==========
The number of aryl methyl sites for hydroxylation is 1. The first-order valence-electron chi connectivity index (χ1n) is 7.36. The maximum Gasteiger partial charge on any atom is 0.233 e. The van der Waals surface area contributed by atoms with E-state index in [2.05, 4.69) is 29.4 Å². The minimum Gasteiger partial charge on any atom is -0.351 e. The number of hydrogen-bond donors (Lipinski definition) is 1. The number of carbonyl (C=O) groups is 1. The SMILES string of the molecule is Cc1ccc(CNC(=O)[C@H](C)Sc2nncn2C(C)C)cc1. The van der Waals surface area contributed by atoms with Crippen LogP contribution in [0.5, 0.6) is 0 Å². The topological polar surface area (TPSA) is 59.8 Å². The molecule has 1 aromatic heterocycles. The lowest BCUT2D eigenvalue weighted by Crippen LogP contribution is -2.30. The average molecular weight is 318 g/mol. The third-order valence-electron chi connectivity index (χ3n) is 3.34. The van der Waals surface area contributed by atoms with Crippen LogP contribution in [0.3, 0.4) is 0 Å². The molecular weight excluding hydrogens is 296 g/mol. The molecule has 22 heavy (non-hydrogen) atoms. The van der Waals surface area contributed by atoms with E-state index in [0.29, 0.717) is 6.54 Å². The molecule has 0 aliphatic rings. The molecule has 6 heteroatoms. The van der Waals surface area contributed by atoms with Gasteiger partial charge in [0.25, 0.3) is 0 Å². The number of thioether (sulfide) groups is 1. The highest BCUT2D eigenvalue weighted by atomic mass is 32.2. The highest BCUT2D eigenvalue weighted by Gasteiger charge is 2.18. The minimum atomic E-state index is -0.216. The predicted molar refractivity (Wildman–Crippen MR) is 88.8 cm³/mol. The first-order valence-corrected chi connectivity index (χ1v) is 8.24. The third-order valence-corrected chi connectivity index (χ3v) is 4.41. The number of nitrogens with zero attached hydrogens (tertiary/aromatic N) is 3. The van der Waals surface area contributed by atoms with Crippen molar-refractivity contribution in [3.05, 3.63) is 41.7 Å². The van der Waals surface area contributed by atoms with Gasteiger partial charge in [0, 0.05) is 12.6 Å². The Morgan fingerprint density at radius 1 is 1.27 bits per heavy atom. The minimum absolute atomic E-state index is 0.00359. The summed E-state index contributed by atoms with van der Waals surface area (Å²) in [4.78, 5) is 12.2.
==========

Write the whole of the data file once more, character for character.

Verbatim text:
The number of aryl methyl sites for hydroxylation is 1. The first-order valence-electron chi connectivity index (χ1n) is 7.36. The maximum Gasteiger partial charge on any atom is 0.233 e. The van der Waals surface area contributed by atoms with E-state index in [2.05, 4.69) is 29.4 Å². The minimum Gasteiger partial charge on any atom is -0.351 e. The number of hydrogen-bond donors (Lipinski definition) is 1. The number of carbonyl (C=O) groups is 1. The SMILES string of the molecule is Cc1ccc(CNC(=O)[C@H](C)Sc2nncn2C(C)C)cc1. The van der Waals surface area contributed by atoms with Crippen LogP contribution in [0.5, 0.6) is 0 Å². The topological polar surface area (TPSA) is 59.8 Å². The molecule has 1 aromatic heterocycles. The lowest BCUT2D eigenvalue weighted by Crippen LogP contribution is -2.30. The average molecular weight is 318 g/mol. The third-order valence-electron chi connectivity index (χ3n) is 3.34. The van der Waals surface area contributed by atoms with Crippen LogP contribution in [0.3, 0.4) is 0 Å². The molecular weight excluding hydrogens is 296 g/mol. The molecule has 22 heavy (non-hydrogen) atoms. The van der Waals surface area contributed by atoms with E-state index in [0.29, 0.717) is 6.54 Å². The molecule has 0 aliphatic rings. The molecule has 6 heteroatoms. The van der Waals surface area contributed by atoms with Gasteiger partial charge in [0.25, 0.3) is 0 Å². The number of thioether (sulfide) groups is 1. The highest BCUT2D eigenvalue weighted by atomic mass is 32.2. The highest BCUT2D eigenvalue weighted by Gasteiger charge is 2.18. The minimum atomic E-state index is -0.216. The predicted molar refractivity (Wildman–Crippen MR) is 88.8 cm³/mol. The first-order valence-corrected chi connectivity index (χ1v) is 8.24. The third-order valence-corrected chi connectivity index (χ3v) is 4.41. The number of nitrogens with zero attached hydrogens (tertiary/aromatic N) is 3. The van der Waals surface area contributed by atoms with Crippen molar-refractivity contribution in [3.05, 3.63) is 41.7 Å². The van der Waals surface area contributed by atoms with Gasteiger partial charge in [0, 0.05) is 12.6 Å². The Morgan fingerprint density at radius 1 is 1.27 bits per heavy atom. The minimum absolute atomic E-state index is 0.00359. The summed E-state index contributed by atoms with van der Waals surface area (Å²) in [4.78, 5) is 12.2.